15 Best Castlevania Monsters and Bosses Ranked

The Castlevania series features the greatest collection of classic creatures this side of a monster mash, but which is the best of them all?

Castlevania Monsters and Bosses
Photo: Konami

Few series have been more resilient than Castlevania. The first few games in the franchise were fairly standard 8-bit platformers (albeit with a unique horror vibe), but over time, entries in this series became less linear and more about exploration, eventually helping to inspire a whole new subgenre: “Metroidvania.” While the 3D Castlevania games never quite reached the same heights as those earlier titles, they’re still excellent (maybe even underrated) experiences in their own right.

Regardless of your favorite Castlevania, I think we can all agree that the series has given us some of the coolest enemies around. From new takes on horror icons like Dracula and Frankenstein’s monster, to more original creations like skull towers and flea men, the Castlevania series is filled with monsters and bosses that brilliantly pay homage to this series’ genre roots while establishing a legacy of their own even if they already enjoy one elsewhere.

In honor of the 35th anniversary of the first Castlevania game, here is our look are the absolute best monsters and bosses to come out of this classic series.

Zombies - Castlevania

15. Zombies – Castlevania

Essentially Castlevania’s equivalent of Super Mario’s goombas, zombies are the very first enemy you meet in the original game. While they don’t pose much threat on their own, but can get incredibly annoying if they manage to gang up on you from all sides.

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Zombies have become a series mainstay (they appearing in some form in almost every Castlevania), but their first appearance is arguably still the best. These zombies are just rotting corpses in tattered cloaks with the singular purpose of doing as much damage as possible, and it’s easy to love them for their memorable simplicity.

Giant Ape Skeleton- Castlevania 64/Legacy of Darkness

14. Giant Ape Skeleton- Castlevania 64/Legacy of Darkness

The N64 version of Castlevania remains divisive due to a questionable camera and controls, but there’s no denying that the opening moments are among the most memorable in the series. As either Carrie or Reinhardt approach Dracula’s castle, they approach a large gate and are immediately confronted by a towering skeleton wielding a bone as a club.

Taking place just a few minutes into the game, this is ultimately an easy boss fight that sets the tone for a much more cinematic Castlevania experience than the 2D games that came before. Though giant skeletons have popped up in other Castlevania games, none of those encounters have been nearly as memorable. 

Medusa- Castlevania: Lament of Innocence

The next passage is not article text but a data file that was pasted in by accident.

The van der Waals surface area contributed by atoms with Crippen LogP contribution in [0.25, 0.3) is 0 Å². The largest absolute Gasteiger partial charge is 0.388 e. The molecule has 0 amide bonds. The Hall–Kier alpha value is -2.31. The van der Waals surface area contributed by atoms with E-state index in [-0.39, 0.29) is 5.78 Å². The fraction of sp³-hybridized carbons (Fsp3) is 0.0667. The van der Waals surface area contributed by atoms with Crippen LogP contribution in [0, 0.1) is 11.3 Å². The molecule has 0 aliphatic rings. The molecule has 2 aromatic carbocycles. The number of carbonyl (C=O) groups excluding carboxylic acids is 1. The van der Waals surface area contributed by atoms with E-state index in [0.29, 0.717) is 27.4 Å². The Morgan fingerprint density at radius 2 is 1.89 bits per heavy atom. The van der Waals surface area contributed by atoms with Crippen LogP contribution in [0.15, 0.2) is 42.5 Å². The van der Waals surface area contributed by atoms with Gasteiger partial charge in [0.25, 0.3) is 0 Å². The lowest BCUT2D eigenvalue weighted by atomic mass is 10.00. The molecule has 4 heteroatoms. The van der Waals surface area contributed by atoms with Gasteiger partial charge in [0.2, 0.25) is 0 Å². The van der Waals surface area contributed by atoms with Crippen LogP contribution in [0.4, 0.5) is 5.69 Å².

13. Medusa- Castlevania: Lament of Innocence 

Medusa heads have been a constant annoyance for the Belmonts since the very first Castlevania game, but the series’ spin on the mythical monster doesn’t really take center stage until she appears as a full-on boss in the criminally underrated Lament of Innocence.

Admittedly, this Medusa doesn’t put up much of a fight, but the giant, floating head makes for an especially cool looking battle, especially once the snakes on her head continually lash out and she starts flinging stones at Leon.

Bone Pillars- Castlevania

12. Bone Pillars- Castlevania (Various)

Bone pillars are another example of how Castlevania games can make simple ideas really cool. Basically just two dinosaur skulls on top of each other that shoot fireballs in opposite directions, bone pillars have evolved with the series over the years, expanding their repertoire of attacks to include giant spike balls and even laser beams.

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The pillars rarely prove to be much of a challenge for any Castlevania protagonist, but they’ve become so iconic that it’s hard to imagine a game without them. 

Cockatrice- Castlevania: Aria of Sorrow

11. Cockatrice- Castlevania: Aria of Sorrow

The first few Castlevania games were heavily inspired by classic horror movies, but as the series evolved, Konami dived deeper into folklore from all over the world to find some obscure, yet awesome, legendary creatures. The legend of the cockatrice (a chicken egg hatched by a toad) sounds ridiculous at first, but a couple of encounters make it clear that this giant chicken creature is no joke. The cockatrice’s ability to turn Soma Cruz into a stone statue gets annoying fast.

While the cockatrice makes for a fearsome enemy in Aria of Sorrow, it’s an even better ally in Circle of the Moon where you can summon the beast to pummel enemies with boulders.

Julius Belmont- Castlevania: Aria of Sorrow

10. Julius Belmont- Castlevania: Aria of Sorrow 

Aria of Sorrow took a lot of risks with the Castlevania formula by moving the setting to the future (which also meant incorporating modern weapons like handguns) and forgoing the traditional Belmont protagonist for a leading man who may turn out to be the new incarnation of Dracula. It all results in one of the best and most innovative games in the series. 

Among one of Aria of Sorrow’s cooler surprises is a boss fight with 21st-century vampire hunter Julius Belmont. Julius’ attacks are exactly what you would expect from a Belmont. He largely focuses on using whip attacks from his trusty Vampire Killer weapon but mixes things up with sub-weapons like axes and holy water. It’s a fun treat for fans to finally see how they’d fare against a legendary vampire hunter after playing as the Belmonts for so long. 

Satan- Castlevania: Lords of Shadow

9. Satan- Castlevania: Lords of Shadow

When Dracula is usually the main antagonist of the Castlevania series, how do you dream up an even bigger threat for him to face in a game where it turns out that you’ve been playing as Dracula all along? As Dana Carvey’s Church Lady character used to as on SNL, “Could it be Satan?”

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The final battle of Lords of Shadow is an epic and challenging one-on-one against the Lord of Lies in a fittingly hellish arena that leads into one of the better recent twists in gaming history. That alone makes it the best 3D Castlevania game to date.

Death- Castlevania

8. Death- Castlevania

Dracula’s number two has been a constant source of frustration for Castlevania players. Seriously, the boss fight against him in the first title might be the most difficult in the entire game, and he’s only slightly easier in many subsequent titles. But hey, it’s death incarnate, so what do you expect?